It’s the celebration that turns Jewish boys into men, and girls into women. A bar or bat mitzvah is held when a Jewish child turns 12 or 13, and it usually means a big party with friends, family and, hopefully, gifts.
But for Israel Kristal from Maleniec, near Żarnów, Poland, it wasn’t so easy to throw a big fest when he turned 13. At the time, 1916, the First World War was raging around him.
“When my father was 13 years old, it was the First World War. His father was in the Russian army, his mother had died three years before. No one was celebrating in this moment,” Kristal’s daughter Schulamit Kristal Kuperstoch told DPA.
Later as an adult, Kristal’s homeland was again thrown into another world war, invaded by Adolf Hitler’s Nazi Germany. And in 1944, Kristal, as a Jewish man, was deported to the death camp Auschwitz.
The Holocaust took the lives of his first wife and their two children, while Kristal survived. When the Allied forces liberated Auschwitz, Kristal weighed just 37 kilos (81.6 pounds), according to the Guinness World Records.
But as he turns 113 years old on Thursday, the world’s oldest man will prepare to celebrate his own bar mitzvah at last.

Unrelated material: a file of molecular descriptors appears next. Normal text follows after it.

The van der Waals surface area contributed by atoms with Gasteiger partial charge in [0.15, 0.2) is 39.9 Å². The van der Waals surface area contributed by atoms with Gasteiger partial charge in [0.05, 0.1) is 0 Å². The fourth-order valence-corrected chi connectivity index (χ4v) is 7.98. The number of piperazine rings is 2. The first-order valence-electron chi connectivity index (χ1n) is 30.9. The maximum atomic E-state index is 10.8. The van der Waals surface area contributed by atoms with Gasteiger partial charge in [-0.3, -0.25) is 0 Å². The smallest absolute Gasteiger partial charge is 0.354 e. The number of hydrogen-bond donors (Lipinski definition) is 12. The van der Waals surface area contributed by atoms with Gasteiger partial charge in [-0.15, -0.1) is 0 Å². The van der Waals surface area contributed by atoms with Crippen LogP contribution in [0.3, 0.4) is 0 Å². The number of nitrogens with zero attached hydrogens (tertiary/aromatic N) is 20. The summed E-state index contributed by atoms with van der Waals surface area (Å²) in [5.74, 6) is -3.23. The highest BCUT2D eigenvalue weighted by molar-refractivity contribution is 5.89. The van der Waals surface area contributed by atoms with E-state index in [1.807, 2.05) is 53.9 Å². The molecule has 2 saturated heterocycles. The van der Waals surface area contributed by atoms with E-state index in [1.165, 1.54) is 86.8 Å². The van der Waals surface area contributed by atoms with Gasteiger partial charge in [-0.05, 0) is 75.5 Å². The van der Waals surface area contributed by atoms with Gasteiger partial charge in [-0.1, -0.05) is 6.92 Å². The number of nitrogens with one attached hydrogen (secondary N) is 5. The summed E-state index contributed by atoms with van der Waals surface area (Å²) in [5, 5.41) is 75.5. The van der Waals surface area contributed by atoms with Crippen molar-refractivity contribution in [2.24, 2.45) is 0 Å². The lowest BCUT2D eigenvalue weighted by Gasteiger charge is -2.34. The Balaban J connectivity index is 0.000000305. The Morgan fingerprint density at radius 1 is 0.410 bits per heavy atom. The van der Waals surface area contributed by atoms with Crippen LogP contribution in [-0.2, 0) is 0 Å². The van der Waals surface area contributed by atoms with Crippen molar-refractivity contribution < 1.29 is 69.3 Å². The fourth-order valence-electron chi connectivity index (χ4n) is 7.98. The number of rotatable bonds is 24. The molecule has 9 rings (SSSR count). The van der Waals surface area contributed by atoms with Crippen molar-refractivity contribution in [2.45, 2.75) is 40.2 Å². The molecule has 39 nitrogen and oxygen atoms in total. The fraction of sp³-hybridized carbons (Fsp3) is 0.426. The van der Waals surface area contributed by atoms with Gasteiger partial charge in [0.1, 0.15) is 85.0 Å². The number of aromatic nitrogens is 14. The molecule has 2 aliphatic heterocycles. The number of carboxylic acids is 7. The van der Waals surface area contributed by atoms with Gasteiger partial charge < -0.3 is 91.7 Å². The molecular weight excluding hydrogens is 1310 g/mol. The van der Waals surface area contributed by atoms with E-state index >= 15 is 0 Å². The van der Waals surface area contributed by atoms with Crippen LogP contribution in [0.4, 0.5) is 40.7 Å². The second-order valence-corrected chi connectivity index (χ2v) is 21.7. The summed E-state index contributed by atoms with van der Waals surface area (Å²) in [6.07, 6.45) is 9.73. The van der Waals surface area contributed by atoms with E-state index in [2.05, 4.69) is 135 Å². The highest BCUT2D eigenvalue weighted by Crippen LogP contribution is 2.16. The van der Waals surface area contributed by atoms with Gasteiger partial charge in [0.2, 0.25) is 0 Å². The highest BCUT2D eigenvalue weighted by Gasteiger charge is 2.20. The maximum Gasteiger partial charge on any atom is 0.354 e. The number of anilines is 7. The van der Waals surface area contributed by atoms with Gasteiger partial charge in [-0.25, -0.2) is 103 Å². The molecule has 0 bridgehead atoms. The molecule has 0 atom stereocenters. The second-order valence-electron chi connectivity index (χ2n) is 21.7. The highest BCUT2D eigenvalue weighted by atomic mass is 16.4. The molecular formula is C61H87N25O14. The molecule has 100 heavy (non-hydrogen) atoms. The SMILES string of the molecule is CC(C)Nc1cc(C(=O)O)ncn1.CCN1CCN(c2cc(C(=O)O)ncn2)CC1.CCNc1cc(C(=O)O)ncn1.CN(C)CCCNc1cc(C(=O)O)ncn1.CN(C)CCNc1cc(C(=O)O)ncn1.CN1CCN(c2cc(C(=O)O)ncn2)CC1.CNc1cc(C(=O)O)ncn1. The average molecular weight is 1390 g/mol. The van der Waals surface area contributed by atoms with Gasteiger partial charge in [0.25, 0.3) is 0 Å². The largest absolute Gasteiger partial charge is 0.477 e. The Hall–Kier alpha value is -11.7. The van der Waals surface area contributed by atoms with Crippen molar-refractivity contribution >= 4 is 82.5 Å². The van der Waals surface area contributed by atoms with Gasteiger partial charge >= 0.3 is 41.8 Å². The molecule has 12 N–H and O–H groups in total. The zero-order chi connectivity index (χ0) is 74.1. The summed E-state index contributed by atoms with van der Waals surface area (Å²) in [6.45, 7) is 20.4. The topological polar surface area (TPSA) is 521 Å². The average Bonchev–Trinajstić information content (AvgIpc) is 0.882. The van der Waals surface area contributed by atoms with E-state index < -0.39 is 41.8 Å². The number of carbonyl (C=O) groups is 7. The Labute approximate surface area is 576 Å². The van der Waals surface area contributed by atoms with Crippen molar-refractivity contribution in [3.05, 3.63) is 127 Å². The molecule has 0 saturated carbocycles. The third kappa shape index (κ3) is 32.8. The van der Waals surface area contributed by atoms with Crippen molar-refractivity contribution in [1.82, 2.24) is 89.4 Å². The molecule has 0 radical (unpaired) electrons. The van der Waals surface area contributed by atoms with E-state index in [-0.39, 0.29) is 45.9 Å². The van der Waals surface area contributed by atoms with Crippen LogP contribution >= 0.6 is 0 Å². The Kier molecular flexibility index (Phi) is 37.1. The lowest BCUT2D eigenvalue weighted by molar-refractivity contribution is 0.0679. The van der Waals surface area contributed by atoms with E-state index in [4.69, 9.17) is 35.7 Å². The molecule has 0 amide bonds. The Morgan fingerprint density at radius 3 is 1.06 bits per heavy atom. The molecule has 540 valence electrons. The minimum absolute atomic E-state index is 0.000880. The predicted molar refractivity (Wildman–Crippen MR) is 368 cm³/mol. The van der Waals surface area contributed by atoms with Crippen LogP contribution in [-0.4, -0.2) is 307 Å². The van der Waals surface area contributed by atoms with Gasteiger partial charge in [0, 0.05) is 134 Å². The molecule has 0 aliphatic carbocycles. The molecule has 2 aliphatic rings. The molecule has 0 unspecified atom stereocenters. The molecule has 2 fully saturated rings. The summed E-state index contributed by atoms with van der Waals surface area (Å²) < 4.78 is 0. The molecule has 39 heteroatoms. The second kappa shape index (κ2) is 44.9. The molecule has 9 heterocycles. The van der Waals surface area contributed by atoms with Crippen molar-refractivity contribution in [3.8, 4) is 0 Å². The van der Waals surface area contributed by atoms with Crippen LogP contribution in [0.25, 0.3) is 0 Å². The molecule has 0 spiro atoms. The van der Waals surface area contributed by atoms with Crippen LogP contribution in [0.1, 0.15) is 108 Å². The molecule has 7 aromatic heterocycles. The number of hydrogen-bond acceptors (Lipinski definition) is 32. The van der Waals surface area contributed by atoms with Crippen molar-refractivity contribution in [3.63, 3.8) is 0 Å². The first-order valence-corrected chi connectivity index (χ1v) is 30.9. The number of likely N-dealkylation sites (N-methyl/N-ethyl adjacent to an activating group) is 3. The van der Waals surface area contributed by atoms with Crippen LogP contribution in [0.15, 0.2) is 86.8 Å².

“We’re going to celebrate with many family members – more or less 100,” his daughter said.
“We will bless him, we will dance with him, we’ll be happy with him… [but] you can’t feel like you’re 13 when you’re 113.”
When Kristal was declared the world's oldest living man by the Guinness World Records in March, he had this to say: “I don’t know the secret for long life. I believe that everything is determined from above and we shall never know the reasons why.
“There have been smarter, stronger and better looking men then me who are no longer alive. All that is left for us to do is to keep on working as hard as we can and rebuild what is lost.”